5) Asics Gel-DS Trainer 26
There aren’t many speed trainers with a medial post; the other two shoes that readily come to mind are the New Balance 1500V6 (read our review here) and Saucony Fastwitch 9.
Having said that, the Asics DS-Trainer is the original speed shoe with a medial post. The 26 suffix tells us how long the DST has been around.
In all honesty, the firmer wedge on the inner midsole doesn’t make a lot of difference. The low-profile cushioning is firm and inherently stable. Also, the medial post is barely noticeable during runs – not having it would make no difference.
And this shoe does feel quick. The grippy outsole clings to the road tenaciously, and the firm and stable midsole is excellent for speed days.
One of the things we’ve loved about the DS-Trainer recently is its comfortable upper. Beginning with the V24, the secure-fitting interiors acquired a smooth and soft feel due to the plush lining.
6) New Balance Fresh Foam Vongo V5
Till recently, the New Balance Vongo was a different kind of stability running shoe – the kind without a medial post.
However, the Fresh Foam Vongo V5 arrives with a visible wedge on the inner midsole. We have no idea why New Balance decided that the Vongo needed to change.
Perhaps the Vongo V5 is supposed to be the replacement for the now-discontinued 1260? If so, that would make a lot of sense. The 860V13 (see next) is New Balance’s go-to stability trainer but with a firm ride, so now the Vongo can be its more cushioned version.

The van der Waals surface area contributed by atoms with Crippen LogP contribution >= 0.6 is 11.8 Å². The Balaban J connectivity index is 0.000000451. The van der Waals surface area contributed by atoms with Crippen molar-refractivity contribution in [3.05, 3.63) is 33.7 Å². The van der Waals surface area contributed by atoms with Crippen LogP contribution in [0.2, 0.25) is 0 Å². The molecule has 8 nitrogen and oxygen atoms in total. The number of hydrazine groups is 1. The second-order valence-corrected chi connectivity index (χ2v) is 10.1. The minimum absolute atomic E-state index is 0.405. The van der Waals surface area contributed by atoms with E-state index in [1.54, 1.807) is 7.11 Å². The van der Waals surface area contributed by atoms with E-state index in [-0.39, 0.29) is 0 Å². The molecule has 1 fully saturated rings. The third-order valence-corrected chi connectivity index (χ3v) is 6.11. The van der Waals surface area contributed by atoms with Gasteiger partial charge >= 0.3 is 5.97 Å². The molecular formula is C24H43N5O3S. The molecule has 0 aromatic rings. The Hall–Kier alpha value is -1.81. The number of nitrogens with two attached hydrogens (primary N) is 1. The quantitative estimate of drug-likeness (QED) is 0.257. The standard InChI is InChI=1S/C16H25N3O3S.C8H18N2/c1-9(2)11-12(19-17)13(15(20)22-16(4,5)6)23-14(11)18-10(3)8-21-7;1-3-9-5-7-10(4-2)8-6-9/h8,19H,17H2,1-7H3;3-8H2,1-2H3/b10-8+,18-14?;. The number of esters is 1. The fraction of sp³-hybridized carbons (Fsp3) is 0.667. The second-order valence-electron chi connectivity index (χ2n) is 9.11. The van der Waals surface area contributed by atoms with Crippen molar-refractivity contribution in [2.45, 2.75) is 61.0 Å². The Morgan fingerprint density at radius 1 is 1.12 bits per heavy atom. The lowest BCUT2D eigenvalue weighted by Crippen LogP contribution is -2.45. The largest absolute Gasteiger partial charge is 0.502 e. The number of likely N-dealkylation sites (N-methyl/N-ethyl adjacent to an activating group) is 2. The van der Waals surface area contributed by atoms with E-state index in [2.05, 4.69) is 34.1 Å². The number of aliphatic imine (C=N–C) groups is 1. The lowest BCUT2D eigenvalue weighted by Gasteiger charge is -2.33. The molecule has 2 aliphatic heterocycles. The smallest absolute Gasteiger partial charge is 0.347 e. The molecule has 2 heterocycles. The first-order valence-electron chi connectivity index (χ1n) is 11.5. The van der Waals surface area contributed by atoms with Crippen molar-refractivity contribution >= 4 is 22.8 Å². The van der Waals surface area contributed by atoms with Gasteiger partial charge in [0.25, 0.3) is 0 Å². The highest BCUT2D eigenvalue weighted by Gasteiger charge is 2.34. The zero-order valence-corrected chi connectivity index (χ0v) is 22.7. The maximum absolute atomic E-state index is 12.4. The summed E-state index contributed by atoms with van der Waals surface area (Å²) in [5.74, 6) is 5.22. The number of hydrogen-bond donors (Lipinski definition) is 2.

Since there are very few running shoes with a medial post, the Vongo V5 now targets runners who seek a cushioned running shoe with a conventionally designed medial post.
The thick Fresh Foam midsole is softer than the 860, thus making the Vongo suitable for longer runs. The upper borrows its soft and accommodating fit from the stellar 1080, and that complements the comfortable midsole.
7) New Balance Fresh Foam 860V13
New Balance hasn’t given up on medial posts – not just yet. The 860v13 gives the Vongo V5 company with its medially-posted midsole. Sure, the firmer foam wedge is nowhere as large as it used to be, but it’s there nonetheless.
The good thing is that while the inner midsole is more supportive than the outer side, there’s no cushioning bias. In other words, the 860V13 is equally supportive on both sides.
The 860V13 has a new feature that the 860V12 did not have. The midsole has raised sidewalls that hug the foot on either side. If that sounds familiar, Brooks uses a similar design named ‘Guiderails’.
Like the 880V12, the 860 doesn’t have an overly soft ride. The Fresh Foam midsole is tinged with firmness for better stability.
The soft and true-to-size upper is available in three optional widths.
8) Saucony Omni 21
Of all the shoes on this guide, the Omni 21 happens to be the most traditional motion-control shoe.
While the upper and midsole design is visually aligned with the rest of the Saucony catalog, it has none of the new-age foams like Pwrrun+ (e-TPU) or Pwrrun PB (PEBA). Like the Ride 15 and Guide 15, the Omni uses a standard EVA foam midsole.
The Omni 21 harkens back to the 90s. The sizeable medial post is noticeable, and that’s something that can be felt under the foot as well.
The Pwrrun midsole is made of an EVA-blended foam, so its firm ride reminds us of the older Saucony designs. While it is very stable, the Omni 21 has a motion control undertone due to the dual-density setup.
There’s nothing special happening on the upper either; just some good old-fashioned engineered mesh cobbled together with welded overlays and padded lining. This ‘safe’ approach ensures a predictably comfortable and secure fit.
If the idea of a running shoe with a medial post sounds appealing, then we’re happy to report that the Omni 21 gets the old-fashioned stability running shoe formula right.